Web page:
On the decline of scientific societies

Joseph Agassi*

*Corresponding author for this work

Research output: Contribution to journalArticlepeer-review

2 Scopus citations


Classical studies describe the vital service that scientific societies rendered in the heyday of modem science. The sociology of science mostly ignores their decline, mainly because the received frameworks within which they work are too narrow to notice it: radicalism (Bacon, Descartes) and conventionalism (Duhem, Poincaré) underrate the social aspect of science, whereas authoritarianism (Polanyi, Kuhn) ignores its variety. The alternative advocated here is critical rationalism (Popper); it deems rationality as limited and dependent on diverse social and individual factors, thus allowing for explanations and assessments of changes of social settings, including those of science.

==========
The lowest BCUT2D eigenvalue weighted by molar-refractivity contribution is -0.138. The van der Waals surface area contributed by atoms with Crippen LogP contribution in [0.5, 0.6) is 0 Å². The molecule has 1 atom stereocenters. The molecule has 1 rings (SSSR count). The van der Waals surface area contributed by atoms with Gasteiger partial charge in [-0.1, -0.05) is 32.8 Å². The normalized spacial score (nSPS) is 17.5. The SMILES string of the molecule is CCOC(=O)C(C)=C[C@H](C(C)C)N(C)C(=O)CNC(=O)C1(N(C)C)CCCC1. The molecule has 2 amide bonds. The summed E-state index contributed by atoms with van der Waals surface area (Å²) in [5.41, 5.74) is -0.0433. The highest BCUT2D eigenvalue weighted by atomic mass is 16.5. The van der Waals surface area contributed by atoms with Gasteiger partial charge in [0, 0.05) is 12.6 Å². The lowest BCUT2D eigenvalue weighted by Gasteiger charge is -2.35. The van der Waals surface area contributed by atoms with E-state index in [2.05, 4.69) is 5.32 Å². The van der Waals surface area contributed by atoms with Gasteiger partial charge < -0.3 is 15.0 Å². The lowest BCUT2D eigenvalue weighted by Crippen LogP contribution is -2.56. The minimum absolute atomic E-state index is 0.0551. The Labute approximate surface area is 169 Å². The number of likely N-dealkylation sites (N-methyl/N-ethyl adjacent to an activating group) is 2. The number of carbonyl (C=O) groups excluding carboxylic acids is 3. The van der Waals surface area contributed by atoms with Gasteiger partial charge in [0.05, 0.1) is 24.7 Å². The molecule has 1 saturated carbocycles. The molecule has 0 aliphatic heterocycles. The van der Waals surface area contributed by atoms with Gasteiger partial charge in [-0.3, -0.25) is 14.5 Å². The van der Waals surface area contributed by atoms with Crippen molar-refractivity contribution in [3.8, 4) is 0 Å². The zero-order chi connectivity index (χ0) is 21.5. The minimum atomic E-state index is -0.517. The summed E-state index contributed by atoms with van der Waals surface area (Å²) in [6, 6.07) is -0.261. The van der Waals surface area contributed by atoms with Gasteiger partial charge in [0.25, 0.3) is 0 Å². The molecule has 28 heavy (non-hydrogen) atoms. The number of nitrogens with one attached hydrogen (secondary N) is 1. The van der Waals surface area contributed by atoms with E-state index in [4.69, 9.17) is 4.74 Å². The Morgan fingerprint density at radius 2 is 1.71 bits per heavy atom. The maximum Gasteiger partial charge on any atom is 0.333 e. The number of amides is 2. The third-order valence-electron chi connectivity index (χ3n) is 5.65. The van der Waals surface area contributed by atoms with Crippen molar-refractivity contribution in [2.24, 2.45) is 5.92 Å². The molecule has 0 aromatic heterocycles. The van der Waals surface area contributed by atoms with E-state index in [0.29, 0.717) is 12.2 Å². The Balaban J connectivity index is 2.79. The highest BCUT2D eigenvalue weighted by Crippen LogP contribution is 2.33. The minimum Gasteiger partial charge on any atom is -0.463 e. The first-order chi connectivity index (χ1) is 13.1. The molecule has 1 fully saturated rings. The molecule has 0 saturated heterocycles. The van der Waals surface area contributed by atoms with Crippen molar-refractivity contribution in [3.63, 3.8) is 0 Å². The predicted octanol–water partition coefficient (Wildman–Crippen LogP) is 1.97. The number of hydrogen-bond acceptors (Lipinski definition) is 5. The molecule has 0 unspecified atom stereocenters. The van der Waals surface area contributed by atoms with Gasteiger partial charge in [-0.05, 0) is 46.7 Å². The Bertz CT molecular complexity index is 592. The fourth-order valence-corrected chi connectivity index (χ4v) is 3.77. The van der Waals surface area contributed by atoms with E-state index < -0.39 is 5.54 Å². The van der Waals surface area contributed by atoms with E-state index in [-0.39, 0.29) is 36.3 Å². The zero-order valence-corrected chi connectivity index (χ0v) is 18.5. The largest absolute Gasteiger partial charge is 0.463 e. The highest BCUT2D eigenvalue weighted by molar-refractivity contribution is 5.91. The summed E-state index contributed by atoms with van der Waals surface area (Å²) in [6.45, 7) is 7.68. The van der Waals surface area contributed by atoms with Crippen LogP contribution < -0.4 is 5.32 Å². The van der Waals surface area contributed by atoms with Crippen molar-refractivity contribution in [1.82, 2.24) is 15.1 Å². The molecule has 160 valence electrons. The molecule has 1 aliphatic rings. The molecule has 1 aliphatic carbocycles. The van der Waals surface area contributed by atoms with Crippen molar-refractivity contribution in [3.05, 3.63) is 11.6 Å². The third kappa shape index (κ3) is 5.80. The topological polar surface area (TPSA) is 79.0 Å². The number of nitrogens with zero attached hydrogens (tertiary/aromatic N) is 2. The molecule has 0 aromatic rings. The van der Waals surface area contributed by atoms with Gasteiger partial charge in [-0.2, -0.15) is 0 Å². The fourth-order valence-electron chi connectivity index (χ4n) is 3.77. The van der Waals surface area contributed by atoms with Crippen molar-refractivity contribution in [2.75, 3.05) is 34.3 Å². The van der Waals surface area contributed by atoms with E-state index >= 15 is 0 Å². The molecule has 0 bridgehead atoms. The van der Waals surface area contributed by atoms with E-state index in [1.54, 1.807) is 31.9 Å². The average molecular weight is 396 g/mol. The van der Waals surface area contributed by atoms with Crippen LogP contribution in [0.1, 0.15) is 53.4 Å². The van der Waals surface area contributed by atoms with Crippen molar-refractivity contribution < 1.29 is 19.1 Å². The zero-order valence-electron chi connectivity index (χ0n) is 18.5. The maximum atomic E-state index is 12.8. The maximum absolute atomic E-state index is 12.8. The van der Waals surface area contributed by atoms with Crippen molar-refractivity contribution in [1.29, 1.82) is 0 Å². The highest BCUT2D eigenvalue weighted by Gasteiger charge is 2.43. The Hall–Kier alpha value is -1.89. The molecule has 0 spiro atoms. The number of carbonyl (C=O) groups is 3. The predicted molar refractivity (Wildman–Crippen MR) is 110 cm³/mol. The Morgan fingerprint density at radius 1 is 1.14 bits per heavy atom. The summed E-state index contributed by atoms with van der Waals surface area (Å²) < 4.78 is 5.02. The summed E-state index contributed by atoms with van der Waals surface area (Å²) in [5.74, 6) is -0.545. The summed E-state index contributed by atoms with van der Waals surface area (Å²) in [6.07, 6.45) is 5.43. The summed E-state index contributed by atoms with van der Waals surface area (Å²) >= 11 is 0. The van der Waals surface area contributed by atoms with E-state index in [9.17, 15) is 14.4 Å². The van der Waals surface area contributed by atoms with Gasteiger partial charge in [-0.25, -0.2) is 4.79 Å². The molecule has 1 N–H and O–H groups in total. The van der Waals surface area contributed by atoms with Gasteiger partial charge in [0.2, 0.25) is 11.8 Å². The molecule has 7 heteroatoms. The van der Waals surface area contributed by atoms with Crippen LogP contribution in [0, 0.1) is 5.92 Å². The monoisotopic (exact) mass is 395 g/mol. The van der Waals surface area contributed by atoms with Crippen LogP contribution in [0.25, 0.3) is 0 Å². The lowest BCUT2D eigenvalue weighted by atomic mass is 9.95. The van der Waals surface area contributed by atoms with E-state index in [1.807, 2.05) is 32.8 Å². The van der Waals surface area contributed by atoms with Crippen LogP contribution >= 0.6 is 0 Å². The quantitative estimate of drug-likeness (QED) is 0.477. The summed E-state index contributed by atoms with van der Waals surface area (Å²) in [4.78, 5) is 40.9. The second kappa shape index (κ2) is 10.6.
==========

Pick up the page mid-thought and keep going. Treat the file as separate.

Original languageEnglish
Pages (from-to)180-194
Number of pages15
JournalInternational Journal of Technology Management
Issue number1-2
StatePublished - Jan 2009


  • Methodology
  • Normal science
  • Radicalism
  • Scientific criticism
  • Scientific institutions
  • Scientific societies
  • Scientific truth
  • Sociology of science
  • The scientific community
  • Traditionalism


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